Graphic designers critique Ted Cruz’s campaign logo (www.read.bi/1FBNBsQ), saying it looks like a teardrop or a burning flag. Some also note similarities to al-Jezeera’s logo, among others.This designer thinks they’re missing the likely influence: To me it looks like a Pentecost-y church logo. (I’m sure I’ve seen very similar church logos.)Which means, yeah, it looks like a burning flag.
Cruz is on fire, after all. Cruz, who is Southern Baptist, could also appeal to conservative Pentecostal voters who tend to vote along more conservative lines. Depending on how you count, LifeWay Research’s Ed Stetzer writes, as many as half a billion Christians around the world are connected with traditions that teach that Christians have spiritual gifts such as speaking in tongues and prophecy, including Pentecostals.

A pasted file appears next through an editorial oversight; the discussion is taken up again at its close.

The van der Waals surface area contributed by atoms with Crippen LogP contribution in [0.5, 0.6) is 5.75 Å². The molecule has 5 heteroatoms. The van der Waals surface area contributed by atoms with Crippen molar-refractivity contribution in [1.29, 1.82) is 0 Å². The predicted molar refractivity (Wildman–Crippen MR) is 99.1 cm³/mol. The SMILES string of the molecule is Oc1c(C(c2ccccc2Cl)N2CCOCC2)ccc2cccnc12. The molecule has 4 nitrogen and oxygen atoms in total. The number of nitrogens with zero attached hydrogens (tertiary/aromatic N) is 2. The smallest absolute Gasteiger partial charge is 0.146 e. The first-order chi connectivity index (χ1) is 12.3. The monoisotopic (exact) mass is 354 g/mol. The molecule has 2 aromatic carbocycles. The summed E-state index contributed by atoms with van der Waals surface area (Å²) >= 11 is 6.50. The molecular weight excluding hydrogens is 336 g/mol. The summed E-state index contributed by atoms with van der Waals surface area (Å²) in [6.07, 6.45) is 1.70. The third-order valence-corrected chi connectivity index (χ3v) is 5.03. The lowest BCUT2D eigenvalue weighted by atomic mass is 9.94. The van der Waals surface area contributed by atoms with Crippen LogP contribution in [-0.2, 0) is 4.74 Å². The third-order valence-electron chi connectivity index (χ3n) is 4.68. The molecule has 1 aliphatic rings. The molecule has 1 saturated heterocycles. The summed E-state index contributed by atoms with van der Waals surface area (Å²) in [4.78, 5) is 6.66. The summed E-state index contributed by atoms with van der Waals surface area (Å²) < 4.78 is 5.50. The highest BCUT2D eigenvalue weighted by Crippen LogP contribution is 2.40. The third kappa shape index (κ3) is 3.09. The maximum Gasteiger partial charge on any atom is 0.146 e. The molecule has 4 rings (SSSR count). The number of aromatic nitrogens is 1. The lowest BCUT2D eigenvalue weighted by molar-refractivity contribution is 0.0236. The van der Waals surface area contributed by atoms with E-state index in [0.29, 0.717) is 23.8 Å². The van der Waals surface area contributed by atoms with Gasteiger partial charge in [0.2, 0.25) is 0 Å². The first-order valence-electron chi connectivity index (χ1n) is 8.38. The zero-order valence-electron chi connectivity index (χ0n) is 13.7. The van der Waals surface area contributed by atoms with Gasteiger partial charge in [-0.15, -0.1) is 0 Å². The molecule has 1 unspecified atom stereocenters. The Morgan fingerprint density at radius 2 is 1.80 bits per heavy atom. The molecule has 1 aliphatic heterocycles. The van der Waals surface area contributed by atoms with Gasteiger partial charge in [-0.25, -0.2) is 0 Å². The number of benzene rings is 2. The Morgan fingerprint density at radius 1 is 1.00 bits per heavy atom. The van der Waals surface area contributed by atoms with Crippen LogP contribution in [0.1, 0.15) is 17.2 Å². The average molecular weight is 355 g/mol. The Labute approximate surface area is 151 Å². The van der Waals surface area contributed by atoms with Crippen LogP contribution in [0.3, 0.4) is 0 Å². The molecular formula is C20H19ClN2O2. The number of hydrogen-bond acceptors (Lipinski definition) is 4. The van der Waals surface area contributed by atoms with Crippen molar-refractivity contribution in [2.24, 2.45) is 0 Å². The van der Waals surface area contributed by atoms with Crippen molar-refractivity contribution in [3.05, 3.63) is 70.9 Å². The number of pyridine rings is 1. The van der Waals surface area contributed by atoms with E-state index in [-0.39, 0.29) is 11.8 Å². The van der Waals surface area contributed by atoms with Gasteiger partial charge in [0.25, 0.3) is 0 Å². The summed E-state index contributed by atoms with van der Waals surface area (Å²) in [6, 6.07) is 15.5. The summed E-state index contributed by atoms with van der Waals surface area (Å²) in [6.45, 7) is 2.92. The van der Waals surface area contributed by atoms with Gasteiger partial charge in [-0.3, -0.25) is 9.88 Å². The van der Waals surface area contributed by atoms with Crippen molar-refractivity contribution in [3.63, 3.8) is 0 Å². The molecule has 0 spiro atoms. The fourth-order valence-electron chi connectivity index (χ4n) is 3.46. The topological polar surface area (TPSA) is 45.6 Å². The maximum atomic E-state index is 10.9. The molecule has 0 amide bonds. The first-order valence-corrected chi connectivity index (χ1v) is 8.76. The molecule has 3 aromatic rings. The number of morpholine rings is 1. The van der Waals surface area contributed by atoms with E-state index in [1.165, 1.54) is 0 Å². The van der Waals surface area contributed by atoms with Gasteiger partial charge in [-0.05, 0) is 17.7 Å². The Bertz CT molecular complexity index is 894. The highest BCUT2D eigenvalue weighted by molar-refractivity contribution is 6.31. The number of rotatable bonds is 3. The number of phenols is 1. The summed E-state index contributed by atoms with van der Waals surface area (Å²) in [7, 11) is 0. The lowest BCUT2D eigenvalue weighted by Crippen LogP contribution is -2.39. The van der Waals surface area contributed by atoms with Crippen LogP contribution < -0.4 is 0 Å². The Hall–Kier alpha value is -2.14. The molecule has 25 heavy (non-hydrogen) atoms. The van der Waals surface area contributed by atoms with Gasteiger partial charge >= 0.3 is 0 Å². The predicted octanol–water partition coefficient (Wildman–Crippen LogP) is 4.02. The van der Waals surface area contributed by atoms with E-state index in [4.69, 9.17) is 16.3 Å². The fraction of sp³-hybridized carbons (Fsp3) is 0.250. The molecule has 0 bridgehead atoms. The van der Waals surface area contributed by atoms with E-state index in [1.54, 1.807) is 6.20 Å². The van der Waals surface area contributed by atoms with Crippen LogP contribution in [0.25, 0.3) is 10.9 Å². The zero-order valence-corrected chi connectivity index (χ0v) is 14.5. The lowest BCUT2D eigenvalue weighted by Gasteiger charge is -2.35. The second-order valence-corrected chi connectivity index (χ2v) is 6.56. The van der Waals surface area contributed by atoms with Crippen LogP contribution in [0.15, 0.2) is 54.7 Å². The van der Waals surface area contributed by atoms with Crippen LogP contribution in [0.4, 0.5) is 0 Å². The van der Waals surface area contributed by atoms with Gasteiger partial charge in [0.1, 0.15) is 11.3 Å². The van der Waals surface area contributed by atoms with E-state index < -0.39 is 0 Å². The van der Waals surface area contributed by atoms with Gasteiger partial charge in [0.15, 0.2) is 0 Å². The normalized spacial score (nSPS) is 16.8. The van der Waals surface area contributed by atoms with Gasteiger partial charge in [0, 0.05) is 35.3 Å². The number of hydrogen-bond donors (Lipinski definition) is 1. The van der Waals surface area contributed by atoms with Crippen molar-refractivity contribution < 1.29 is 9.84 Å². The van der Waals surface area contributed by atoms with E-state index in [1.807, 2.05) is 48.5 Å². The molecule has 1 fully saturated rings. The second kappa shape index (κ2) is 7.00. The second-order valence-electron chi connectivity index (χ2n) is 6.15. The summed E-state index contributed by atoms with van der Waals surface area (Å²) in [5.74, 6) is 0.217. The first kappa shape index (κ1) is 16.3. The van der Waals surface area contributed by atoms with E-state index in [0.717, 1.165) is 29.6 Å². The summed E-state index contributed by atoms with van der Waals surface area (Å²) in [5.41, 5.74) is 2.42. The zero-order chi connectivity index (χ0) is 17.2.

Pentecostals believe that Christians today have supernatural gifts provided by the Holy Spirit that they were given on the day of Pentecost, as told in Acts 2. Tens of millions of Latin Americans have left the Catholic Church in recent decades and embraced Pentecostalism, which has an estimated 300 million followers.
Former Alaska governor Sarah Palin, who ran as Sen. John McCain’s vice presidential candidate, put Pentecostalism under the spotlight. Pentecostals make up 4.4 percent of the U.S. adult population, accounting for 13 percent of members of evangelical churches and 14 percent of members of historically black churches.
Pentecostals are socially, racially, economically and geographically diverse. About 70 percent of them are white, 19 percent are Latino and 7 percent are black. Pentecostal leaders like T.D. Jakes, Benny Hinn and Reinhard Bonnke are enormously popular in places like India and Africa.
We could go on all day.
(This post has been updated.)
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